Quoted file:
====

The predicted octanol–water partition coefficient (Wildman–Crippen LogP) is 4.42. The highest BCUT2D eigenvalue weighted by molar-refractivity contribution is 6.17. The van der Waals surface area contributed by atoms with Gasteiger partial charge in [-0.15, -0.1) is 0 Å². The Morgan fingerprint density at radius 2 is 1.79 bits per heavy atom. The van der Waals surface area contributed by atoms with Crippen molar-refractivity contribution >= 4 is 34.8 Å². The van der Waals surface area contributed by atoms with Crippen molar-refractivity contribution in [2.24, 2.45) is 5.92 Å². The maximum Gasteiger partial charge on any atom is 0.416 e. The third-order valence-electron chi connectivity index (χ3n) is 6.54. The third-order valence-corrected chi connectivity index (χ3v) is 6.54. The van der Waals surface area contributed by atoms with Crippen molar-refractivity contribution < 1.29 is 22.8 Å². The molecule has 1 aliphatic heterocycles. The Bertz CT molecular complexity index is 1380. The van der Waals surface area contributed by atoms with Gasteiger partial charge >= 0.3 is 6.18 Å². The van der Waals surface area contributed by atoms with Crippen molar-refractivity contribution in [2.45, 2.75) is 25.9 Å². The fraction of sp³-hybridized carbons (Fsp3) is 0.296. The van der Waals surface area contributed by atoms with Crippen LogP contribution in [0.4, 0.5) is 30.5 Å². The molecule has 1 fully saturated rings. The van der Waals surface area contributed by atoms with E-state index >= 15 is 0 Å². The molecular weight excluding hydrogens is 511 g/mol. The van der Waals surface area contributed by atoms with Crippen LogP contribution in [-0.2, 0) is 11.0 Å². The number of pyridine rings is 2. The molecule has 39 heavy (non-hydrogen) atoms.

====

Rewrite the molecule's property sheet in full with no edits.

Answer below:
The predicted octanol–water partition coefficient (Wildman–Crippen LogP) is 4.42. The highest BCUT2D eigenvalue weighted by molar-refractivity contribution is 6.17. The van der Waals surface area contributed by atoms with Gasteiger partial charge in [-0.15, -0.1) is 0 Å². The Morgan fingerprint density at radius 2 is 1.79 bits per heavy atom. The van der Waals surface area contributed by atoms with Crippen molar-refractivity contribution >= 4 is 34.8 Å². The van der Waals surface area contributed by atoms with Crippen molar-refractivity contribution in [2.24, 2.45) is 5.92 Å². The maximum Gasteiger partial charge on any atom is 0.416 e. The third-order valence-electron chi connectivity index (χ3n) is 6.54. The third-order valence-corrected chi connectivity index (χ3v) is 6.54. The van der Waals surface area contributed by atoms with Crippen molar-refractivity contribution < 1.29 is 22.8 Å². The molecule has 1 aliphatic heterocycles. The Bertz CT molecular complexity index is 1380. The van der Waals surface area contributed by atoms with Gasteiger partial charge >= 0.3 is 6.18 Å². The van der Waals surface area contributed by atoms with Crippen molar-refractivity contribution in [2.45, 2.75) is 25.9 Å². The fraction of sp³-hybridized carbons (Fsp3) is 0.296. The van der Waals surface area contributed by atoms with Crippen LogP contribution in [0.4, 0.5) is 30.5 Å². The molecule has 1 fully saturated rings. The van der Waals surface area contributed by atoms with E-state index >= 15 is 0 Å². The molecular weight excluding hydrogens is 511 g/mol. The van der Waals surface area contributed by atoms with Crippen LogP contribution in [-0.2, 0) is 11.0 Å². The number of pyridine rings is 2. The molecule has 39 heavy (non-hydrogen) atoms.